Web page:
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Does the IGF's open membership mean that it can't legitimately make decisions? It does mean that it can't make them democratically in the representative sense. But neither can anyone else, because there is no transnational polity that represents all four of the stakeholder groups; governments, the private sector, civil society and intergovernmental organisations. The United Nations certainly doesn't. And yet public policy decisions of transnational scope affecting all stakeholders do have to be made.

So what's the answer? Perhaps to take a broader conception of what democracy is, more concerned with public accountability and inclusiveness than proportional representation, and which extends to all four stakeholder groups, both individually and together. David Held is one scholar who writes on this so-called cosmopolitan conception of democracy, and he says:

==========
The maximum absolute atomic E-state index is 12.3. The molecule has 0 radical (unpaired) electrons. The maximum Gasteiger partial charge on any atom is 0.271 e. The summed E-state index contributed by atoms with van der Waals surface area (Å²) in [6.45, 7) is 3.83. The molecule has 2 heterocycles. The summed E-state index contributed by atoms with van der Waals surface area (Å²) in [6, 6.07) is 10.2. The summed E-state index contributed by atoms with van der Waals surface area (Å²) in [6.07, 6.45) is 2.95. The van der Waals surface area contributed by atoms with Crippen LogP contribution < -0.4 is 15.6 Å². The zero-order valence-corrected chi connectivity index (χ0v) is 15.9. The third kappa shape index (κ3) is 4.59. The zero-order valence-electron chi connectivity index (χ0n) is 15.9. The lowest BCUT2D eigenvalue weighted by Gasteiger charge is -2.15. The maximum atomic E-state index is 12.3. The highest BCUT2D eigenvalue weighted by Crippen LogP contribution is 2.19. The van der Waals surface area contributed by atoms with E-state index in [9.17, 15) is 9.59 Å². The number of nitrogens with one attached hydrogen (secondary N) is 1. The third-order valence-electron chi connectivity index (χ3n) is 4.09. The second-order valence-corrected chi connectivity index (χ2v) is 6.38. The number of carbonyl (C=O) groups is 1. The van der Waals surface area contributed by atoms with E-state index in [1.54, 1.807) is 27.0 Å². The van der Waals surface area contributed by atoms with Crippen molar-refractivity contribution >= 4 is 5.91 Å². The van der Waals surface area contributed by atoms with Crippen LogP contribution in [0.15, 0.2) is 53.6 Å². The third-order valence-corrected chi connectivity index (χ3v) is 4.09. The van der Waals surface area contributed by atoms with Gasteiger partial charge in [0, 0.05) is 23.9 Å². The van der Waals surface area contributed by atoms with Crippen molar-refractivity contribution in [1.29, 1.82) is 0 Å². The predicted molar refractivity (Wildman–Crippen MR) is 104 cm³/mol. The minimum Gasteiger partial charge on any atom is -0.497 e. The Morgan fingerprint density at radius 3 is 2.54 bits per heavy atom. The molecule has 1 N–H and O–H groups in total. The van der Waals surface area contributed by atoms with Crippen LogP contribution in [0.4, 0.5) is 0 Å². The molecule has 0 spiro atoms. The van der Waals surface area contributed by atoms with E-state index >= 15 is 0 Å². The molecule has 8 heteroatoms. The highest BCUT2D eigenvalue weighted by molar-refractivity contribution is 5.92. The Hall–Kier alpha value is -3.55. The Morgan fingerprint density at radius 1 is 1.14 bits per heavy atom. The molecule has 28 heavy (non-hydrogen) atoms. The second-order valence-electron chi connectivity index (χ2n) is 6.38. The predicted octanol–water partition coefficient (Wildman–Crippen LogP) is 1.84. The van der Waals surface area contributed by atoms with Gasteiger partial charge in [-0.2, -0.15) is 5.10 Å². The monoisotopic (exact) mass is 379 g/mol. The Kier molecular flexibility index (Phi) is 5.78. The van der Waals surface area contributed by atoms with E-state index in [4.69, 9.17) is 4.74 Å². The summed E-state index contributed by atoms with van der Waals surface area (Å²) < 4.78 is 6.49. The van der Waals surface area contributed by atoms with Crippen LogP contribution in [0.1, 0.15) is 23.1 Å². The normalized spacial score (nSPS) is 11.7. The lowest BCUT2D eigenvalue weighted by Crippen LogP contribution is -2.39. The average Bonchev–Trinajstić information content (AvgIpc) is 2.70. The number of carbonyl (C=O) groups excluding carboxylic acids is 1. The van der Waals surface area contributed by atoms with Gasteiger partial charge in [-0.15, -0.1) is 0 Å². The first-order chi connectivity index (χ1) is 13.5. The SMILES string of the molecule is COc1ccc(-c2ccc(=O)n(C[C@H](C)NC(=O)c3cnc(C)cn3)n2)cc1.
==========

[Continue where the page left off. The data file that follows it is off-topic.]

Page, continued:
Democracy can only be fully sustained in and through the agencies and organizations which form an element of and yet cut across the territorial boundaries of the nation-state. The possibility of democracy today must, in short, be linked to an expanding framework of democratic states and agencies.

So on that basis, the fact that the IGF's membership is completely open makes it easier for it to develop a legitimate role for itself, because everyone who is affected can be involved, in an accountable and transparent forum.

Now of course, that still means that the institutions of representative democracy such as voting won't work. But that is precisely when consensus as a means of decision making becomes most useful. When reasoned consensus is required to make a decision, it is impossible to stack a vote. One reasoned argument can be sufficient to change the decision-making process, so vote stacking becomes superfluous.